William P. Ross

From Wikipedia, the free encyclopedia
Jump to navigation Jump to search
William P. Ross
Principal Chief of the Cherokee Nation
In office
Preceded byJohn Ross
Succeeded byLewis Downing
In office
Preceded byLewis Downing
Succeeded byCharles Thompson
Personal details
William Potter Ross

(1820-08-28)August 28, 1820
Lookout Mountain, Tennessee
DiedJuly 20, 1891(1891-07-20) (aged 70)
Fort Gibson, Oklahoma
NationalityCherokee Nation
OccupationLawyer, merchant, politician
Known forCherokee principal chief

William Potter Ross (August 28, 1820 – July 20, 1891), also known as Will Ross, was the Principal Chief of the Cherokee Nation 1866-1867 and 1872-1875. Born to a Scottish father and a mixed-blood Cherokee mother (the sister of future chief John Ross), he was raised in a bilingual home. Ross attended English-speaking schools. He attended Princeton University, where he graduated first in his class in 1844.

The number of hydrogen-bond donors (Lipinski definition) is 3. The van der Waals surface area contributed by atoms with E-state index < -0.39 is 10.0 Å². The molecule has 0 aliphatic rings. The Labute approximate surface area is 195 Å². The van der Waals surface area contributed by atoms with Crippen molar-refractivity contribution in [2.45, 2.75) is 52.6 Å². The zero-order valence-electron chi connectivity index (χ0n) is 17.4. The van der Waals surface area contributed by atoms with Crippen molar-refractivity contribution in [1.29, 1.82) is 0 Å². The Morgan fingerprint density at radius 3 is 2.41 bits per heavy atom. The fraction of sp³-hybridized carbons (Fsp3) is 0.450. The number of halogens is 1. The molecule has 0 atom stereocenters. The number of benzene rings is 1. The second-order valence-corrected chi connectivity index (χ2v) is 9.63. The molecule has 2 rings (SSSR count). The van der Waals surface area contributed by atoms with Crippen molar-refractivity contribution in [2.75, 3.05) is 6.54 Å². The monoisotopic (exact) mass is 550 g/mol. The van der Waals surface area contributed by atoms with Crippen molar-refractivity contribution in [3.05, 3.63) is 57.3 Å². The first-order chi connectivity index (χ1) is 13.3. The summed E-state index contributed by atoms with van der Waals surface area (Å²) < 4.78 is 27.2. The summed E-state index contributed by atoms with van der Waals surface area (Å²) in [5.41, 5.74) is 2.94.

Ross served in several different roles in the Cherokee Nation. By then, his uncle had been elected as principal chief. Ross became clerk of the Cherokee Senate in 1843. He became the founder and editor of the Cherokee Advocate. Later, he was appointed director of the Cherokee Male and Female seminaries, then served as Treasurer of the Cherokee Nation.

Ross was chosen to lead the Nation by the National Council on October 19, 1866, and served for several months until the election in 1867. He was later elected to succeed Lewis Downing, and served from 1872 to 1875. After his term ended, Ross retired to Fort Gibson, where he became a merchant and practiced law. He died there on July 20, 1891.


William Potter Ross was the son of John Golden Ross (no blood relation to Chief John Ross' parents), who was born in Scotland December 23, 1787. Little more is known of his parents, except that they emigrated to North America with Will and his sister while the children were very young. The father was swept overboard during a violent storm, and his mother died before the ship reached land. The ship's captain gave the children to a couple in Baltimore who gave them a home. The sister died shortly, but young John grew up in Baltimore, where he attended school and became a cabinetmaker.[1]